Number 2 - The Roland SH-101 (GATE+TRIG) or ARP Odyssey Response:

SH-101 Envelopes

The subtle difference here is that when a new note is played, whilst still holding the original note (i.e. legato trills, etc), then the state machine re-enters the Attack Phase, with Re = Ra, and Vin = Va. This is the reason why the ARP Odyssey was considered superior (i.e. more responsive) for fast keyboard solos over the MiniMoog.

Now, it is time to shield your eyes, for we are about to reveal the spawn of Satan: The monosynth with a Reset To Zero response in the Attack Phase.

Remember: What has been seen cannot be un-seen!

Number 3 - The Korg Prophecy Response (Return To Zero):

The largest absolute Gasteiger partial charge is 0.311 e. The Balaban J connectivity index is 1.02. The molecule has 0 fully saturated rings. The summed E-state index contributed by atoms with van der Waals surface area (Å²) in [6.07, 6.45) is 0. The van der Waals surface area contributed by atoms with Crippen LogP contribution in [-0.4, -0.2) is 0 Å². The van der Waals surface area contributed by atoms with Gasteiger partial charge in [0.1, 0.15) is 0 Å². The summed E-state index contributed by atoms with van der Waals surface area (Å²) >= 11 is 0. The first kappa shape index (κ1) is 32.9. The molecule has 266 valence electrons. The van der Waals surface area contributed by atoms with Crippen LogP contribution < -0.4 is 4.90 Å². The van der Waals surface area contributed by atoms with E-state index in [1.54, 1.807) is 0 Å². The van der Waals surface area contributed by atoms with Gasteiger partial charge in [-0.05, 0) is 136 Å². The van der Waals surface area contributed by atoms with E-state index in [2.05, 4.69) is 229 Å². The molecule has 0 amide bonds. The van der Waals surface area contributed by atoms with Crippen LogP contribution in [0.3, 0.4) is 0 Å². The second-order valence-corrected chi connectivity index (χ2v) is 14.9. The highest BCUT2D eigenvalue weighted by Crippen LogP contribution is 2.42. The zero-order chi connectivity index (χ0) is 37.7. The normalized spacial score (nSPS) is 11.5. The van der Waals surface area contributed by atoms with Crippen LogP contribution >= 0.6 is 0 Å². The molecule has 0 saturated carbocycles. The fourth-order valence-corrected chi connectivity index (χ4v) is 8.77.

Korg Prophecy Envelopes

On first impressions, this looks very similar to the MiniMoog response. And in fact, the first note you play would behave very similarly to a MiniMoog, too. Things get ugly however, if you take your fingers off all keys and the envelope goes into a nice long release phase. What happens if you press a new key?


The envelope capacitor is discharged to 0V before anything else
. If this was controlling a Voltage Controlled Amplifier, your nice release phase would be stopped dead in its tracks (possibly accompanied with a big old 'thump' or 'click' if the waveform being amplified wasn't at a zero-crossing point: i.e. pretty much every time). The Attack Phase for the newly pressed key starts right back at 0V, rather than gently rising from the point you had reached on the Release Phase.

Now, I can understand the reasons for implementing an RTZ response in a polysynth voice's envelopes. Due to voice cycling, other voices can still be performing their Release Phase whilst a new voice starts its envelope cleanly from a guaranteed initial state. I GET that.